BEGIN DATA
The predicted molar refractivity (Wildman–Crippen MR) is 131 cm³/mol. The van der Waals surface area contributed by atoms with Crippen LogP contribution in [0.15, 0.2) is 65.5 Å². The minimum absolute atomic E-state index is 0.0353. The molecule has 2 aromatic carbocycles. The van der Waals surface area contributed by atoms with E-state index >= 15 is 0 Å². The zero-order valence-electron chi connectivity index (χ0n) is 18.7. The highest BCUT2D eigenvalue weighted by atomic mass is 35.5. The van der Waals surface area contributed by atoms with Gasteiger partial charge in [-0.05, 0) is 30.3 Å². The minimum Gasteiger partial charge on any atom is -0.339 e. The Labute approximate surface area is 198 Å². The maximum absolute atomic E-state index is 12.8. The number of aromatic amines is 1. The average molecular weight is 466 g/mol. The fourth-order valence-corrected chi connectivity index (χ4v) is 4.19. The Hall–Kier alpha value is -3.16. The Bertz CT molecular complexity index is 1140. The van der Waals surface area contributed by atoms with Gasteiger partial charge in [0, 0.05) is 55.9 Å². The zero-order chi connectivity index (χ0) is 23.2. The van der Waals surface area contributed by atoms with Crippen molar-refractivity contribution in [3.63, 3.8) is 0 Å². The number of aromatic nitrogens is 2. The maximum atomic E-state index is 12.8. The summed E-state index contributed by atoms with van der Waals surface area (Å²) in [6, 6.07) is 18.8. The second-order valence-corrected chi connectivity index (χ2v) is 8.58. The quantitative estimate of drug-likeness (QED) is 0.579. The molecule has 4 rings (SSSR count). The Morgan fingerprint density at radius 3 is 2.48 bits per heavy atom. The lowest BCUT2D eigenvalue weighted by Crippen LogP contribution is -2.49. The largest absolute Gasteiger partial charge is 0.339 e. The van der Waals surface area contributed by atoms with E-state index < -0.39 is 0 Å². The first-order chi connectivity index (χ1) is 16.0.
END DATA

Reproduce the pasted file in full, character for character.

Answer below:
The predicted molar refractivity (Wildman–Crippen MR) is 131 cm³/mol. The van der Waals surface area contributed by atoms with Crippen LogP contribution in [0.15, 0.2) is 65.5 Å². The minimum absolute atomic E-state index is 0.0353. The molecule has 2 aromatic carbocycles. The van der Waals surface area contributed by atoms with E-state index >= 15 is 0 Å². The zero-order valence-electron chi connectivity index (χ0n) is 18.7. The highest BCUT2D eigenvalue weighted by atomic mass is 35.5. The van der Waals surface area contributed by atoms with Gasteiger partial charge in [-0.05, 0) is 30.3 Å². The minimum Gasteiger partial charge on any atom is -0.339 e. The Labute approximate surface area is 198 Å². The maximum absolute atomic E-state index is 12.8. The number of aromatic amines is 1. The average molecular weight is 466 g/mol. The fourth-order valence-corrected chi connectivity index (χ4v) is 4.19. The Hall–Kier alpha value is -3.16. The Bertz CT molecular complexity index is 1140. The van der Waals surface area contributed by atoms with Gasteiger partial charge in [0, 0.05) is 55.9 Å². The zero-order chi connectivity index (χ0) is 23.2. The van der Waals surface area contributed by atoms with Crippen molar-refractivity contribution in [3.63, 3.8) is 0 Å². The number of aromatic nitrogens is 2. The maximum atomic E-state index is 12.8. The summed E-state index contributed by atoms with van der Waals surface area (Å²) in [6, 6.07) is 18.8. The second-order valence-corrected chi connectivity index (χ2v) is 8.58. The quantitative estimate of drug-likeness (QED) is 0.579. The molecule has 4 rings (SSSR count). The Morgan fingerprint density at radius 3 is 2.48 bits per heavy atom. The lowest BCUT2D eigenvalue weighted by Crippen LogP contribution is -2.49. The largest absolute Gasteiger partial charge is 0.339 e. The van der Waals surface area contributed by atoms with E-state index < -0.39 is 0 Å². The first-order chi connectivity index (χ1) is 16.0.